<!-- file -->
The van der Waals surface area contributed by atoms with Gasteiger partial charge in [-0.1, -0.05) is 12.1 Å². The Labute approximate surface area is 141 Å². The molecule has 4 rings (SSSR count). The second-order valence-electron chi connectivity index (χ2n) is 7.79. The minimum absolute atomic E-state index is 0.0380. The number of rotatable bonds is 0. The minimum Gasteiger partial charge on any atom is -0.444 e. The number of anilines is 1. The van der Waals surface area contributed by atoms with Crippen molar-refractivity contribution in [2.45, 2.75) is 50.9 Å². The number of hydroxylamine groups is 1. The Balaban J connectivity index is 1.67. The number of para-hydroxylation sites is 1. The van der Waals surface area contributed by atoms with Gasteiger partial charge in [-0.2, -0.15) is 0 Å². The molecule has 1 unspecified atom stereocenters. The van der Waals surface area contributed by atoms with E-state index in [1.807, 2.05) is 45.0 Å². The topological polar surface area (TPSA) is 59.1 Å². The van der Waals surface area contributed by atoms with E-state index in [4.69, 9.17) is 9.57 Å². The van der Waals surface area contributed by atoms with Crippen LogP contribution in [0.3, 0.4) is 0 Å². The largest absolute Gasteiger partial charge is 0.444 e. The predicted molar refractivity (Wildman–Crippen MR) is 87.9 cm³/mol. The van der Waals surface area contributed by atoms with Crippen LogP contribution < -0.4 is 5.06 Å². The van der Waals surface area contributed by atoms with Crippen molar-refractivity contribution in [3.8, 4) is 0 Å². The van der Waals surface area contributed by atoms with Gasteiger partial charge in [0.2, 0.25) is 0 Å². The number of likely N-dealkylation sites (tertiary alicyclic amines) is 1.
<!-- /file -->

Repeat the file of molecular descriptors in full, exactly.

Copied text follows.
The van der Waals surface area contributed by atoms with Gasteiger partial charge in [-0.1, -0.05) is 12.1 Å². The Labute approximate surface area is 141 Å². The molecule has 4 rings (SSSR count). The second-order valence-electron chi connectivity index (χ2n) is 7.79. The minimum absolute atomic E-state index is 0.0380. The number of rotatable bonds is 0. The minimum Gasteiger partial charge on any atom is -0.444 e. The number of anilines is 1. The van der Waals surface area contributed by atoms with Crippen molar-refractivity contribution in [2.45, 2.75) is 50.9 Å². The number of hydroxylamine groups is 1. The Balaban J connectivity index is 1.67. The number of para-hydroxylation sites is 1. The van der Waals surface area contributed by atoms with Gasteiger partial charge in [-0.2, -0.15) is 0 Å². The molecule has 1 unspecified atom stereocenters. The van der Waals surface area contributed by atoms with E-state index in [1.807, 2.05) is 45.0 Å². The topological polar surface area (TPSA) is 59.1 Å². The van der Waals surface area contributed by atoms with E-state index in [4.69, 9.17) is 9.57 Å². The van der Waals surface area contributed by atoms with Crippen LogP contribution in [0.3, 0.4) is 0 Å². The largest absolute Gasteiger partial charge is 0.444 e. The predicted molar refractivity (Wildman–Crippen MR) is 87.9 cm³/mol. The van der Waals surface area contributed by atoms with Crippen LogP contribution < -0.4 is 5.06 Å². The van der Waals surface area contributed by atoms with Crippen molar-refractivity contribution in [3.8, 4) is 0 Å². The van der Waals surface area contributed by atoms with Gasteiger partial charge in [0.2, 0.25) is 0 Å². The number of likely N-dealkylation sites (tertiary alicyclic amines) is 1.